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Cipla open to forge a partnership to distribute Covid-19 vaccines in India

The company already makes and markets antiviral drugs like remdesivir, favipiravir in India apart from importing and distributing Roche's tocilizumab (Actemra)

Topics
Cipla | Coronavirus | Vaccine

Sohini Das  |  Mumbai 

Cipla, Cipla logo, Cipla headquarters
An employee works at the reception area of Cipla at its headquarters in Mumbai. Photo: Reuters

Cipla, which has a strong portfolio of Covid-19 drugs, says it is now open to forge a partnership to distribute Covid vaccines in India.

“We are open to having a partnership. A company that will be able to do distribution successfully in India will have significant distribution muscle – like large warehouses, cold chain capabilities, footprint throughout India. We fit the bill well. We are open to it, but as of now nothing to report,” said Kedar Upadhye, global CFO of does not want to get into manufacturing. It is augmenting its Covid-19 therapy portfolio too. Analysts felt the Covid portfolio may contribute Rs 2,000 crore in sales in FY22.

The company already makes and markets antiviral drugs like remdesivir, favipiravir in India apart from importing and distributing Roche’s tocilizumab (Actemra). Covid-19 portfolio roughly accounted for 5 percent of Cipla’s domestic turnover in 2020-21.

In the second wave, has added more products to its kitty – MSD’s molnupiravir (oral antiviral), Eli Lilly’s Baricitinib (oral drug used for inflammatory and autoimmune disorders), and Roche’s antibody cocktail for Covid19.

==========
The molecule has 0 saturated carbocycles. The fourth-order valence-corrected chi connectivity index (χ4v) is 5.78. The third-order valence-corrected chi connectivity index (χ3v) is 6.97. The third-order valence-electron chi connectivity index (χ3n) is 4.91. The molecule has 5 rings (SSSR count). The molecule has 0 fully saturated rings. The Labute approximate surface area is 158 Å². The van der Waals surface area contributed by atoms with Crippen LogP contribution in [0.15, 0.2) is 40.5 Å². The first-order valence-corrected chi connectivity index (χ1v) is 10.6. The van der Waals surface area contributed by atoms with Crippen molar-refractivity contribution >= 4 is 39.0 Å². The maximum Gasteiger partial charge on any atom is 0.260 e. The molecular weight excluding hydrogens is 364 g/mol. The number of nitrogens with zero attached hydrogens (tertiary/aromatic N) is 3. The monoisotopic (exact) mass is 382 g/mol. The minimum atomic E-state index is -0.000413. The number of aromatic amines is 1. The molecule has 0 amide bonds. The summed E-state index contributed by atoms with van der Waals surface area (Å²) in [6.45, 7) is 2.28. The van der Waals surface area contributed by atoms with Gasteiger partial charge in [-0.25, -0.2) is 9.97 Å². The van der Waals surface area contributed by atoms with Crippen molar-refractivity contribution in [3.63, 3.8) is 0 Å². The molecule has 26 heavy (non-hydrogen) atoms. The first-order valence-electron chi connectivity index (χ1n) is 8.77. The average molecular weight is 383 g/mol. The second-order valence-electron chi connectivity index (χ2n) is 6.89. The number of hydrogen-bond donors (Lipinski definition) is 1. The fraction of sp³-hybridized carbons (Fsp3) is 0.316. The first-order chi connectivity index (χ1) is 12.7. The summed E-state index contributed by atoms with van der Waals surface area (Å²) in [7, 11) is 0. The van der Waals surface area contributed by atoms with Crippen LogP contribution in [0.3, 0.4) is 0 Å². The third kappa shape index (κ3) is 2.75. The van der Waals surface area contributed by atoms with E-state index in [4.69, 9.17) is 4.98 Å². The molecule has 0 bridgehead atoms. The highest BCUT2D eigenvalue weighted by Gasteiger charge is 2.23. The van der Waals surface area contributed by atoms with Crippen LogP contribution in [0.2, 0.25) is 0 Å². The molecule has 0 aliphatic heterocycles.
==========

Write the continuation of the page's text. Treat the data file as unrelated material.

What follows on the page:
Molnupiravir is an investigational drug which is currently being studied in a phase 3 trial for treatment of non-hospitalised patients with Covid19.Upadhye thus said that bringing Molnupiravir, an MSD drug, will take some time. “It may take a few months. Once it is approved in the US, the corresponding application will be done in India,” he said.

In comparison, Eli Lilly’s Baricitinib can be launched sooner. Cipla will be manufacturing the drug here too along with the bulk drug. As for Roche’s antibody cocktail (Casirivimab and Imdevimab), it can be expected to be available in the next few days.

The antibody cocktail (Casirivimab and Imdevimab) is to be administered for the treatment of mild to moderate Covid patients aged 12 years and above. On March 23, Roche announced that a large phase III global trial in high-risk non-hospitalised COVID-19 patients ("outpatients") met its primary endpoint, showing that Casirivimab and imdevimab significantly reduced the risk of hospitalisation or death by 70 percent compared to placebo. Casirivimab and imdevimab also shortened the duration of symptoms by four days, Cipla has said.

Adding to this, Cipla’s respiratory product budesonide, is now actively used in Covid treatment.

“Noticing strong tailwinds for the India portfolio, especially on remdesivir and antibody cocktails (once launched). Budesonide is now part of the treatment protocol. Remdesivir output almost 5-times of last peak,” noted Kunal Randeria, analyst with Edelweiss Securities.

Cipla feels that Covid will continue to be an important part of its therapy portfolio over the next few years.

“Next one or two years Covid will continue to be an important part of the therapy portfolio and that is why every company is tapping into it. Acute will not do well in these times, and even some respiratory drugs may also suffer,” Upadhye said. He did not wish to comment on whether Covid contribution will be more than 5 percent of the domestic turnover.

Randeria said, “FY22 is likely to be driven by domestic Covid portfolio (remdesivir, Roche’s antibody cocktail and increasing budesonide use) that can contribute as much as Rs 2000 crore in sales.”

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First Published: Mon, May 17 2021. 00:02 IST
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